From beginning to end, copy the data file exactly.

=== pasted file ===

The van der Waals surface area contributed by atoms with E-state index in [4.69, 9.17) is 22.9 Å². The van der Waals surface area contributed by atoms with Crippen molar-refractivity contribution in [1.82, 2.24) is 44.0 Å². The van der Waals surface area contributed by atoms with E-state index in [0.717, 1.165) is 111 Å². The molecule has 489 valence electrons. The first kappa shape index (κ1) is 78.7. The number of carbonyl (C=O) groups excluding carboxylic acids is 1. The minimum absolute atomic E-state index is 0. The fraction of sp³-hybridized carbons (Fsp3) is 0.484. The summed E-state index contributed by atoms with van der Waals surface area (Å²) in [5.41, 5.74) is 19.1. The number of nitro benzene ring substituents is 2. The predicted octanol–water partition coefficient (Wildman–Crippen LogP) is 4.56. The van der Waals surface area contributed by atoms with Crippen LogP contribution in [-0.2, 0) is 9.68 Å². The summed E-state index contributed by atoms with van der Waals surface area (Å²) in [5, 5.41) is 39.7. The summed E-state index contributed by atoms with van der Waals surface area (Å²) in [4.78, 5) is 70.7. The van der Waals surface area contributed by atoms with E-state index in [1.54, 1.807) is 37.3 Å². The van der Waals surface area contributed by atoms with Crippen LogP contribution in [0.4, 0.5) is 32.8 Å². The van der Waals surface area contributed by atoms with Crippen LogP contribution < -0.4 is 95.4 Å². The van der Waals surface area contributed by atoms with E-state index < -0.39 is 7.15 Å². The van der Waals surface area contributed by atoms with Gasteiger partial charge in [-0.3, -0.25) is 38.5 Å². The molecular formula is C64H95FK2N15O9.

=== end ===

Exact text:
The van der Waals surface area contributed by atoms with E-state index in [4.69, 9.17) is 22.9 Å². The van der Waals surface area contributed by atoms with Crippen molar-refractivity contribution in [1.82, 2.24) is 44.0 Å². The van der Waals surface area contributed by atoms with E-state index in [0.717, 1.165) is 111 Å². The molecule has 489 valence electrons. The first kappa shape index (κ1) is 78.7. The number of carbonyl (C=O) groups excluding carboxylic acids is 1. The minimum absolute atomic E-state index is 0. The fraction of sp³-hybridized carbons (Fsp3) is 0.484. The summed E-state index contributed by atoms with van der Waals surface area (Å²) in [5.41, 5.74) is 19.1. The number of nitro benzene ring substituents is 2. The predicted octanol–water partition coefficient (Wildman–Crippen LogP) is 4.56. The van der Waals surface area contributed by atoms with Crippen LogP contribution in [-0.2, 0) is 9.68 Å². The summed E-state index contributed by atoms with van der Waals surface area (Å²) in [5, 5.41) is 39.7. The summed E-state index contributed by atoms with van der Waals surface area (Å²) in [4.78, 5) is 70.7. The van der Waals surface area contributed by atoms with E-state index in [1.54, 1.807) is 37.3 Å². The van der Waals surface area contributed by atoms with Crippen LogP contribution in [0.4, 0.5) is 32.8 Å². The van der Waals surface area contributed by atoms with Crippen LogP contribution < -0.4 is 95.4 Å². The van der Waals surface area contributed by atoms with E-state index < -0.39 is 7.15 Å². The van der Waals surface area contributed by atoms with Gasteiger partial charge in [-0.3, -0.25) is 38.5 Å². The molecular formula is C64H95FK2N15O9.